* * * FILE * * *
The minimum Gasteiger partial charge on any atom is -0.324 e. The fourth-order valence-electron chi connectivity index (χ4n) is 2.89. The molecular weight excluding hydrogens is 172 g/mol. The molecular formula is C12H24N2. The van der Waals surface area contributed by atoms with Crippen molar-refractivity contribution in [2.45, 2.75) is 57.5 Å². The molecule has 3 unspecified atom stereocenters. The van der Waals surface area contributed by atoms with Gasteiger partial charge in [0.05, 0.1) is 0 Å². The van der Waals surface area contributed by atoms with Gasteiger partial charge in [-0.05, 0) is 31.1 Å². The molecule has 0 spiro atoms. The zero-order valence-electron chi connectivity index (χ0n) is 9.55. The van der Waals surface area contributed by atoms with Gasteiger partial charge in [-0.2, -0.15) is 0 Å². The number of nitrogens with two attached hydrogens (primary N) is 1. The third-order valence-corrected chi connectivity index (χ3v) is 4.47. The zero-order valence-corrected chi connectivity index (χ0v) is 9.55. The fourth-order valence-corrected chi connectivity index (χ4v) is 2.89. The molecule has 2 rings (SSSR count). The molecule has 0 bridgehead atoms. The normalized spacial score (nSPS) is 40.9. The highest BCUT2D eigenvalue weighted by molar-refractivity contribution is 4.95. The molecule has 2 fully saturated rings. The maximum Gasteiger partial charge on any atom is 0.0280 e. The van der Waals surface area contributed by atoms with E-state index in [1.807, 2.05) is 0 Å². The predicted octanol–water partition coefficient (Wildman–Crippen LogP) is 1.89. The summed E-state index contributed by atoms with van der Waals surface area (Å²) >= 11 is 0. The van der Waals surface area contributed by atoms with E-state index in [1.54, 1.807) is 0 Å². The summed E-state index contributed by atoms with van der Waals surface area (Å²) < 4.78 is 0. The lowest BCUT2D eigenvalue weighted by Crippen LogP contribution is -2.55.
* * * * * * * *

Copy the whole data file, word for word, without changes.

The minimum Gasteiger partial charge on any atom is -0.324 e. The fourth-order valence-electron chi connectivity index (χ4n) is 2.89. The molecular weight excluding hydrogens is 172 g/mol. The molecular formula is C12H24N2. The van der Waals surface area contributed by atoms with Crippen molar-refractivity contribution in [2.45, 2.75) is 57.5 Å². The molecule has 3 unspecified atom stereocenters. The van der Waals surface area contributed by atoms with Gasteiger partial charge in [0.05, 0.1) is 0 Å². The van der Waals surface area contributed by atoms with Gasteiger partial charge in [-0.05, 0) is 31.1 Å². The molecule has 0 spiro atoms. The zero-order valence-electron chi connectivity index (χ0n) is 9.55. The van der Waals surface area contributed by atoms with Gasteiger partial charge in [-0.2, -0.15) is 0 Å². The number of nitrogens with two attached hydrogens (primary N) is 1. The third-order valence-corrected chi connectivity index (χ3v) is 4.47. The zero-order valence-corrected chi connectivity index (χ0v) is 9.55. The fourth-order valence-corrected chi connectivity index (χ4v) is 2.89. The molecule has 2 rings (SSSR count). The molecule has 0 bridgehead atoms. The normalized spacial score (nSPS) is 40.9. The highest BCUT2D eigenvalue weighted by molar-refractivity contribution is 4.95. The molecule has 2 fully saturated rings. The maximum Gasteiger partial charge on any atom is 0.0280 e. The van der Waals surface area contributed by atoms with E-state index in [1.807, 2.05) is 0 Å². The predicted octanol–water partition coefficient (Wildman–Crippen LogP) is 1.89. The summed E-state index contributed by atoms with van der Waals surface area (Å²) >= 11 is 0. The van der Waals surface area contributed by atoms with E-state index in [1.54, 1.807) is 0 Å². The summed E-state index contributed by atoms with van der Waals surface area (Å²) < 4.78 is 0. The lowest BCUT2D eigenvalue weighted by Crippen LogP contribution is -2.55.